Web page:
This week, as NYCxDESIGN was winding to a close in New York, another design event halfway around the world was just kicking off. Future Design Week in Bali, Indonesia, opened Friday, May 17, with a full seven days of programming surrounding sustainable design, including talks, exhibitions, installations, workshops, and more from international speakers such as conservationist Mike Long and entrepreneur Tony Fadell, the founder of Nest. As an island vulnerable to climate change and rapidly shifting seasons, Bali is a particularly apt setting to discuss strategies of sustainable design. The event also offered presentations and demonstrations true to its unique, tropical locale, including a hands-on workshop wherein participants learned the craft of building bamboo reciprocal towers—a foundational technique in sustainable construction found throughout Bali’s villages.
Among the demonstrations was one by British designer Max Lamb, who unveiled brand-new furnishings, glassware, and ceramics made exclusively for Beach House, the newest property from Indonesian hospitality brand Potato Head—the lead sponsor and main site for the design fair. “This is an inaugural year, but already it's started with a very strong manifesto, and that is environment first,” Lamb tells AD PRO. Lamb’s diverse collection features a bamboo lounge chair, a notable highlight within the lot. “Bamboo grows incredibly quickly and can be harvested repeatedly," the designer explains. “I designed a collection of furniture eight years ago called Wood Ware using bamboo. The design translated beautifully—the nodes and naturally occurring details in [the plant] really added to and accentuated the design.”
Meanwhile, Lamb’s festively speckled plastic Study Chair takes single-use plastics and gives them a long-lasting purpose. Recycled plastic sheets from Smile Plastics, a manufacturer that fabricates pressed panels from post-industrial plastic waste such as yogurt cups and cosmetic bottles, were brought over from the U.K. to Bali in order to utilize a local workforce. “I designed the chair in a way that allows the craftspeople here to fabricate them,” Lamb explains. “They are all made by hand, and each one has a unique personality and characteristic.” An earthenware tea set and glassware rounded out Lamb’s collection for Beach House. “The inspiration for the ceramic collection and the glassware came from the Balinese beaches, [with their] black volcanic sand,” he adds. “The 14 ceramic pieces, glassware bottle, and drinks glasses were made using the black volcanic lava sand as a primary ingredient, lending a textural quality that makes them very distinctive.”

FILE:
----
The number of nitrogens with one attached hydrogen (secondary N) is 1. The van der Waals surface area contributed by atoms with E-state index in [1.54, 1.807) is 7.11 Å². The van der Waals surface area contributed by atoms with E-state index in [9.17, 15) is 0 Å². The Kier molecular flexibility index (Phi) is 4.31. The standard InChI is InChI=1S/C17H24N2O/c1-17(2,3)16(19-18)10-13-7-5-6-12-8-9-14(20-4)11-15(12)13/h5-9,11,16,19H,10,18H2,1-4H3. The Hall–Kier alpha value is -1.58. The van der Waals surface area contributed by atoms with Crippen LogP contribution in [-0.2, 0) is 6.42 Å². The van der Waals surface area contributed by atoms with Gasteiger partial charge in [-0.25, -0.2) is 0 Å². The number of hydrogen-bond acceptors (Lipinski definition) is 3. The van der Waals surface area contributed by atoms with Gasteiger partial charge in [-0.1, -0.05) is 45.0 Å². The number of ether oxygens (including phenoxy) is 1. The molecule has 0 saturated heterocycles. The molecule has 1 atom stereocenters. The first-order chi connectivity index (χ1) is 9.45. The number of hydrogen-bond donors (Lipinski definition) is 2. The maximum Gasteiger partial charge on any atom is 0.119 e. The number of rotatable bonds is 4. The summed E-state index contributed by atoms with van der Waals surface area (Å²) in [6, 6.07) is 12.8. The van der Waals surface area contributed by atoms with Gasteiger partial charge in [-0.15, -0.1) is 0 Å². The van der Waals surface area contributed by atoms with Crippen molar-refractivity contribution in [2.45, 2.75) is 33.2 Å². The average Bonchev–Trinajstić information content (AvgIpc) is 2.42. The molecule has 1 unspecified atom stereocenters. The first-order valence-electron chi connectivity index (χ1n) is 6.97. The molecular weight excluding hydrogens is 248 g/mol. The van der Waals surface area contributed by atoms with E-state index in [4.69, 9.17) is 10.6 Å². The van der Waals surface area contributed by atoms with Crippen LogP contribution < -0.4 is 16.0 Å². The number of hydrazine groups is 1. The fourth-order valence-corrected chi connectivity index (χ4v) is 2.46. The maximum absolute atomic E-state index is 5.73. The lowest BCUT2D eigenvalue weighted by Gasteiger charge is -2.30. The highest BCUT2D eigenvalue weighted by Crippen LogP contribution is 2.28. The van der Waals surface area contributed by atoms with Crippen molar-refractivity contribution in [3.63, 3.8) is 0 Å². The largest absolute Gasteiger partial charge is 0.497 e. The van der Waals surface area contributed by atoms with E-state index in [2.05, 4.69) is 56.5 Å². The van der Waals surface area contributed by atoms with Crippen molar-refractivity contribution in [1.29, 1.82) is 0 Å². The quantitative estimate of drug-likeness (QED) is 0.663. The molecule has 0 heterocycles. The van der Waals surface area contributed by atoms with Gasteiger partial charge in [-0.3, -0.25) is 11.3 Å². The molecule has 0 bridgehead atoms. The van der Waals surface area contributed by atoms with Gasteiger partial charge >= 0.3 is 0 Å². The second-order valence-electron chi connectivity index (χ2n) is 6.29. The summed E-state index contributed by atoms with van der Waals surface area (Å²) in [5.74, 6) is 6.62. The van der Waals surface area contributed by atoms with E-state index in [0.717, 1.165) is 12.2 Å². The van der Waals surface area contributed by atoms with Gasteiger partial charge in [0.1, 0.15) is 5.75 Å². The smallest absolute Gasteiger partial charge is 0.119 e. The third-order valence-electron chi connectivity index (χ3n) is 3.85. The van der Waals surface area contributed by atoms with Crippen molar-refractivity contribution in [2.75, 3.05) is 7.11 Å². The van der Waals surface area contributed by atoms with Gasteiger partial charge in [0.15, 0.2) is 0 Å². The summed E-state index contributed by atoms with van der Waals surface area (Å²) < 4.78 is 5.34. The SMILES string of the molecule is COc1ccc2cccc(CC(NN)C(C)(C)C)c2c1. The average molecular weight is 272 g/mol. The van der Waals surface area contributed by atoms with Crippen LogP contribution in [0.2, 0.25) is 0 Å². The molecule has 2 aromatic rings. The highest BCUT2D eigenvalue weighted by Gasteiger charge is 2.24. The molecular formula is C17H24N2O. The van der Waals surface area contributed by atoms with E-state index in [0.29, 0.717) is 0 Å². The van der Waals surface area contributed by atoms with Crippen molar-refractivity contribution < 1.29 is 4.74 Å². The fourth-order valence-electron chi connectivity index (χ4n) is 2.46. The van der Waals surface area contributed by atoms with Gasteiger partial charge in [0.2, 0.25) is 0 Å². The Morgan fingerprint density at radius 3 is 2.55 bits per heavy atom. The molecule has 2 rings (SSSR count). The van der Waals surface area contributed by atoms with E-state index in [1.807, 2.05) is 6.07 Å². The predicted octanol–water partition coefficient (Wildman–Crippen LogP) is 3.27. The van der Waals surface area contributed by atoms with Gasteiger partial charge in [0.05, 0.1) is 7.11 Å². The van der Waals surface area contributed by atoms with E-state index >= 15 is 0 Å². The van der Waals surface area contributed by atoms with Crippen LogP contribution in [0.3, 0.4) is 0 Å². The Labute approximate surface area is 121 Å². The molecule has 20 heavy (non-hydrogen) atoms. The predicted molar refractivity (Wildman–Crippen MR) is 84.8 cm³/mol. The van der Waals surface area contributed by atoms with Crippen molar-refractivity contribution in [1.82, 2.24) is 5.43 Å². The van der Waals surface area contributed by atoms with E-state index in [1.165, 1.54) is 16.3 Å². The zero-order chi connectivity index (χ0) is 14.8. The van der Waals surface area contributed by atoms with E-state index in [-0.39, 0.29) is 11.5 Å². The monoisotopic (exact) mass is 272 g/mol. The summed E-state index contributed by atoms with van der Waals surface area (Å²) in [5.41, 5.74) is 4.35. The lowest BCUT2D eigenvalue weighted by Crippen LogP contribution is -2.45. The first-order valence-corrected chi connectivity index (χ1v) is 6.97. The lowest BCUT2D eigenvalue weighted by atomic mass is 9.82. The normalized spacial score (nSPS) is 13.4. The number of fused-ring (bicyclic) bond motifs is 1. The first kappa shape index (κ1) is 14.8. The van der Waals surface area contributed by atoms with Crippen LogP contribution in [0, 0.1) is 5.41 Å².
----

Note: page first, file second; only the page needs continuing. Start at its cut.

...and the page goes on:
Lamb was in good company, with British artist and designer Faye Toogood also debuting a new line of rattan furniture pieces to be permanently installed throughout the Beach House property. Toogood’s furniture collection for Beach House merged the seamless curves and fecund rotundity of her signature Roly Poly line with wrapped rattan—a material often associated with lush island life, for its airiness and breathability in warm and humid climates. Elsewhere, artist, designer, and all-around disruptor Virgil Abloh, founder of Off-White and artistic director of menswear for Louis Vuitton, capped off the week with a special DJ set, along with New York–based skater and designer Alex Olson, at Potato Head Beach Club.
Ultimately, the first-ever Future Design Week in Bali posed the important question: “How can design help build a better world?” The inquiry may have been too lofty and vast to be conclusively answered in one week, but, hopefully, many more editions of the event will make progress toward bettering the future with design.
Originally Appeared on Architectural Digest